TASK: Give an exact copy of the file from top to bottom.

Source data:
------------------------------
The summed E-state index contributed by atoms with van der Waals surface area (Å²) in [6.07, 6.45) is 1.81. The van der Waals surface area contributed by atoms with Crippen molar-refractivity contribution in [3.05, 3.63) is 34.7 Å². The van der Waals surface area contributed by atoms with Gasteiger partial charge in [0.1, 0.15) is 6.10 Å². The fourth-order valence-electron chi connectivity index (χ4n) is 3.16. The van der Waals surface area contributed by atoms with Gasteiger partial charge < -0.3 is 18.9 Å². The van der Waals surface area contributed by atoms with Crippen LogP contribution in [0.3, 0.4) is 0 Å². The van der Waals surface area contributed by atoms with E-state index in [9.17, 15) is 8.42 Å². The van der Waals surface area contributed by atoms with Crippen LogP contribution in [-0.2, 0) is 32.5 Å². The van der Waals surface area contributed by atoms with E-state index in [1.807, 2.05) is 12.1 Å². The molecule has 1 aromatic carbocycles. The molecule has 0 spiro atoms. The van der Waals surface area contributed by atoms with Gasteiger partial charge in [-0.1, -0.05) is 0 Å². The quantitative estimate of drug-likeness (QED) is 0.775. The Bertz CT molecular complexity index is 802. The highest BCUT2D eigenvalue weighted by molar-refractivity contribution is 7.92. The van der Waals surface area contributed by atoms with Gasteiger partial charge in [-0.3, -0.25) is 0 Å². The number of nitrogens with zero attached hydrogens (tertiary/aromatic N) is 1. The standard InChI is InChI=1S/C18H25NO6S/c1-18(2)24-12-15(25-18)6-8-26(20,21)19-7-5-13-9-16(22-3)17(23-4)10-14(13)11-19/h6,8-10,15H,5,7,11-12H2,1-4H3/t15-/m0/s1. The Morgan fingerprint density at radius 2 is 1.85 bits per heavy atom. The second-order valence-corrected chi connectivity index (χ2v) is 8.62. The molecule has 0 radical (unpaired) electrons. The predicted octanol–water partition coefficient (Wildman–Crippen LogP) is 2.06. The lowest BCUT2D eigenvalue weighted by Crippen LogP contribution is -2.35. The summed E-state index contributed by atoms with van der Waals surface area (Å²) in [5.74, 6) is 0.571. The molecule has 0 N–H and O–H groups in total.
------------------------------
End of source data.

The summed E-state index contributed by atoms with van der Waals surface area (Å²) in [6.07, 6.45) is 1.81. The van der Waals surface area contributed by atoms with Crippen molar-refractivity contribution in [3.05, 3.63) is 34.7 Å². The van der Waals surface area contributed by atoms with Gasteiger partial charge in [0.1, 0.15) is 6.10 Å². The fourth-order valence-electron chi connectivity index (χ4n) is 3.16. The van der Waals surface area contributed by atoms with Gasteiger partial charge < -0.3 is 18.9 Å². The van der Waals surface area contributed by atoms with Crippen LogP contribution in [0.3, 0.4) is 0 Å². The van der Waals surface area contributed by atoms with E-state index in [9.17, 15) is 8.42 Å². The van der Waals surface area contributed by atoms with Crippen LogP contribution in [-0.2, 0) is 32.5 Å². The van der Waals surface area contributed by atoms with E-state index in [1.807, 2.05) is 12.1 Å². The molecule has 1 aromatic carbocycles. The molecule has 0 spiro atoms. The van der Waals surface area contributed by atoms with Gasteiger partial charge in [-0.1, -0.05) is 0 Å². The quantitative estimate of drug-likeness (QED) is 0.775. The Bertz CT molecular complexity index is 802. The highest BCUT2D eigenvalue weighted by molar-refractivity contribution is 7.92. The van der Waals surface area contributed by atoms with Gasteiger partial charge in [-0.3, -0.25) is 0 Å². The number of nitrogens with zero attached hydrogens (tertiary/aromatic N) is 1. The standard InChI is InChI=1S/C18H25NO6S/c1-18(2)24-12-15(25-18)6-8-26(20,21)19-7-5-13-9-16(22-3)17(23-4)10-14(13)11-19/h6,8-10,15H,5,7,11-12H2,1-4H3/t15-/m0/s1. The Morgan fingerprint density at radius 2 is 1.85 bits per heavy atom. The second-order valence-corrected chi connectivity index (χ2v) is 8.62. The molecule has 0 radical (unpaired) electrons. The predicted octanol–water partition coefficient (Wildman–Crippen LogP) is 2.06. The lowest BCUT2D eigenvalue weighted by Crippen LogP contribution is -2.35. The summed E-state index contributed by atoms with van der Waals surface area (Å²) in [5.74, 6) is 0.571. The molecule has 0 N–H and O–H groups in total.